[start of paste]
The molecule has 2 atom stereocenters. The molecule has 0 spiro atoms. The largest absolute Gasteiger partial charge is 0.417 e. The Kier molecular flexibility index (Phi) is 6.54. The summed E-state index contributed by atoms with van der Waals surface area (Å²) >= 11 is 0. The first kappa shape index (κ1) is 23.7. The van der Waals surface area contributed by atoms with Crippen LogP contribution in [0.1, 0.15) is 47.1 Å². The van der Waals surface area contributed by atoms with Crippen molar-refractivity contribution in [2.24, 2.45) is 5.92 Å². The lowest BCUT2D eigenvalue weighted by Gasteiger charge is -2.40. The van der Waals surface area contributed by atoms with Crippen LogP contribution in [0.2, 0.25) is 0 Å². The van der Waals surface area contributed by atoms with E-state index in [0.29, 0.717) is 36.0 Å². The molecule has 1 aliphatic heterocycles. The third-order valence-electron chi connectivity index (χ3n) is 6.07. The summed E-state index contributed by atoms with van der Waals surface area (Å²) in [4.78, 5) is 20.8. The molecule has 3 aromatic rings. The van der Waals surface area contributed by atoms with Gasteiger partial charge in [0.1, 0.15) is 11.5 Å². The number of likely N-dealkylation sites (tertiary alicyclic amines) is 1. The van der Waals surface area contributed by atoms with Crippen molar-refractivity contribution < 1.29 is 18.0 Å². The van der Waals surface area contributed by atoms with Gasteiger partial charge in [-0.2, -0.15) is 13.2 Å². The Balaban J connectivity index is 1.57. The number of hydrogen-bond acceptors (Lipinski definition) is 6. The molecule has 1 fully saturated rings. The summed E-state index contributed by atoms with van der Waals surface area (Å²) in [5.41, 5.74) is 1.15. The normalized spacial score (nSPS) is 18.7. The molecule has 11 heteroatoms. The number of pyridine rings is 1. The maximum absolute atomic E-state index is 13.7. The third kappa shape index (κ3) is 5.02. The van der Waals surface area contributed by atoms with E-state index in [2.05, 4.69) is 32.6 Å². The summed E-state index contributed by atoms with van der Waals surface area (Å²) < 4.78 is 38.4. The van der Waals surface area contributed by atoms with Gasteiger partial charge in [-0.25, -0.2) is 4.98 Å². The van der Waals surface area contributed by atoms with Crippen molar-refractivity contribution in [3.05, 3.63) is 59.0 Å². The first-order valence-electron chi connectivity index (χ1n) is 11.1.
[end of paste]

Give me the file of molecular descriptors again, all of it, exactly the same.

The molecule has 2 atom stereocenters. The molecule has 0 spiro atoms. The largest absolute Gasteiger partial charge is 0.417 e. The Kier molecular flexibility index (Phi) is 6.54. The summed E-state index contributed by atoms with van der Waals surface area (Å²) >= 11 is 0. The first kappa shape index (κ1) is 23.7. The van der Waals surface area contributed by atoms with Crippen LogP contribution in [0.1, 0.15) is 47.1 Å². The van der Waals surface area contributed by atoms with Crippen molar-refractivity contribution in [2.24, 2.45) is 5.92 Å². The lowest BCUT2D eigenvalue weighted by Gasteiger charge is -2.40. The van der Waals surface area contributed by atoms with Crippen LogP contribution in [0.2, 0.25) is 0 Å². The van der Waals surface area contributed by atoms with E-state index in [0.29, 0.717) is 36.0 Å². The molecule has 1 aliphatic heterocycles. The third-order valence-electron chi connectivity index (χ3n) is 6.07. The summed E-state index contributed by atoms with van der Waals surface area (Å²) in [4.78, 5) is 20.8. The molecule has 3 aromatic rings. The van der Waals surface area contributed by atoms with Gasteiger partial charge in [0.1, 0.15) is 11.5 Å². The number of likely N-dealkylation sites (tertiary alicyclic amines) is 1. The van der Waals surface area contributed by atoms with Crippen molar-refractivity contribution < 1.29 is 18.0 Å². The van der Waals surface area contributed by atoms with Gasteiger partial charge in [-0.2, -0.15) is 13.2 Å². The Balaban J connectivity index is 1.57. The number of hydrogen-bond acceptors (Lipinski definition) is 6. The molecule has 1 fully saturated rings. The summed E-state index contributed by atoms with van der Waals surface area (Å²) in [5.41, 5.74) is 1.15. The normalized spacial score (nSPS) is 18.7. The molecule has 11 heteroatoms. The number of pyridine rings is 1. The maximum absolute atomic E-state index is 13.7. The third kappa shape index (κ3) is 5.02. The van der Waals surface area contributed by atoms with E-state index in [2.05, 4.69) is 32.6 Å². The summed E-state index contributed by atoms with van der Waals surface area (Å²) < 4.78 is 38.4. The van der Waals surface area contributed by atoms with Gasteiger partial charge in [-0.25, -0.2) is 4.98 Å². The van der Waals surface area contributed by atoms with Crippen molar-refractivity contribution in [3.05, 3.63) is 59.0 Å². The first-order valence-electron chi connectivity index (χ1n) is 11.1.